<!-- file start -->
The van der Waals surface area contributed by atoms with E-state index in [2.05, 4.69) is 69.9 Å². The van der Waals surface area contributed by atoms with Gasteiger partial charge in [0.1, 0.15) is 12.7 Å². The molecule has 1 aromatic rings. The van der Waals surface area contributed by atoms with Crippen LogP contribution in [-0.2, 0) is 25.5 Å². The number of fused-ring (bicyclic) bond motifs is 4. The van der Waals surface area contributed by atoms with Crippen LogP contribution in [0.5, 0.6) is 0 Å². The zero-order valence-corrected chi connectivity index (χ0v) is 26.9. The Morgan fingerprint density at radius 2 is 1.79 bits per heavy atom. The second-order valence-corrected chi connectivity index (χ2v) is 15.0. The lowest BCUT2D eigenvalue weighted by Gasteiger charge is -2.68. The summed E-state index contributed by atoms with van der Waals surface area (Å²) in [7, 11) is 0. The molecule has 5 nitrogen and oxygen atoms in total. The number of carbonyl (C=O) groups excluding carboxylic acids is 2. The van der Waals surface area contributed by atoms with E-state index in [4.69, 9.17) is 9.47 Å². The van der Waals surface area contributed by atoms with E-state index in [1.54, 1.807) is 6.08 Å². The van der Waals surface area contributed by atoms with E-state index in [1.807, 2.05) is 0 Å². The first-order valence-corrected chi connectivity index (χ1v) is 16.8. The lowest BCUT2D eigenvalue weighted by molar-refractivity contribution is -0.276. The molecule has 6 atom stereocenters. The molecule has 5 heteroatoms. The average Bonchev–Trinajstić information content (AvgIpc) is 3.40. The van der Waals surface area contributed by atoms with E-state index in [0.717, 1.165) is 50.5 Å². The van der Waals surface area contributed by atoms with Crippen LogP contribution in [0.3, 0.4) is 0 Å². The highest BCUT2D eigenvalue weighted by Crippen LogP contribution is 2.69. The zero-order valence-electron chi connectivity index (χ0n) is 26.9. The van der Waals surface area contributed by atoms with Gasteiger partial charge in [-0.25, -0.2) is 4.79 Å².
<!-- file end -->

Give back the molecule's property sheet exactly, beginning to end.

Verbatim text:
The van der Waals surface area contributed by atoms with E-state index in [2.05, 4.69) is 69.9 Å². The van der Waals surface area contributed by atoms with Gasteiger partial charge in [0.1, 0.15) is 12.7 Å². The molecule has 1 aromatic rings. The van der Waals surface area contributed by atoms with Crippen LogP contribution in [-0.2, 0) is 25.5 Å². The number of fused-ring (bicyclic) bond motifs is 4. The van der Waals surface area contributed by atoms with Crippen LogP contribution in [0.5, 0.6) is 0 Å². The zero-order valence-corrected chi connectivity index (χ0v) is 26.9. The Morgan fingerprint density at radius 2 is 1.79 bits per heavy atom. The second-order valence-corrected chi connectivity index (χ2v) is 15.0. The lowest BCUT2D eigenvalue weighted by Gasteiger charge is -2.68. The summed E-state index contributed by atoms with van der Waals surface area (Å²) in [7, 11) is 0. The molecule has 5 nitrogen and oxygen atoms in total. The number of carbonyl (C=O) groups excluding carboxylic acids is 2. The van der Waals surface area contributed by atoms with E-state index in [4.69, 9.17) is 9.47 Å². The van der Waals surface area contributed by atoms with E-state index in [1.54, 1.807) is 6.08 Å². The van der Waals surface area contributed by atoms with E-state index in [1.807, 2.05) is 0 Å². The first-order valence-corrected chi connectivity index (χ1v) is 16.8. The lowest BCUT2D eigenvalue weighted by molar-refractivity contribution is -0.276. The molecule has 6 atom stereocenters. The molecule has 5 heteroatoms. The average Bonchev–Trinajstić information content (AvgIpc) is 3.40. The van der Waals surface area contributed by atoms with E-state index in [0.717, 1.165) is 50.5 Å². The van der Waals surface area contributed by atoms with Crippen LogP contribution in [0.3, 0.4) is 0 Å². The highest BCUT2D eigenvalue weighted by Crippen LogP contribution is 2.69. The zero-order valence-electron chi connectivity index (χ0n) is 26.9. The van der Waals surface area contributed by atoms with Gasteiger partial charge in [-0.25, -0.2) is 4.79 Å².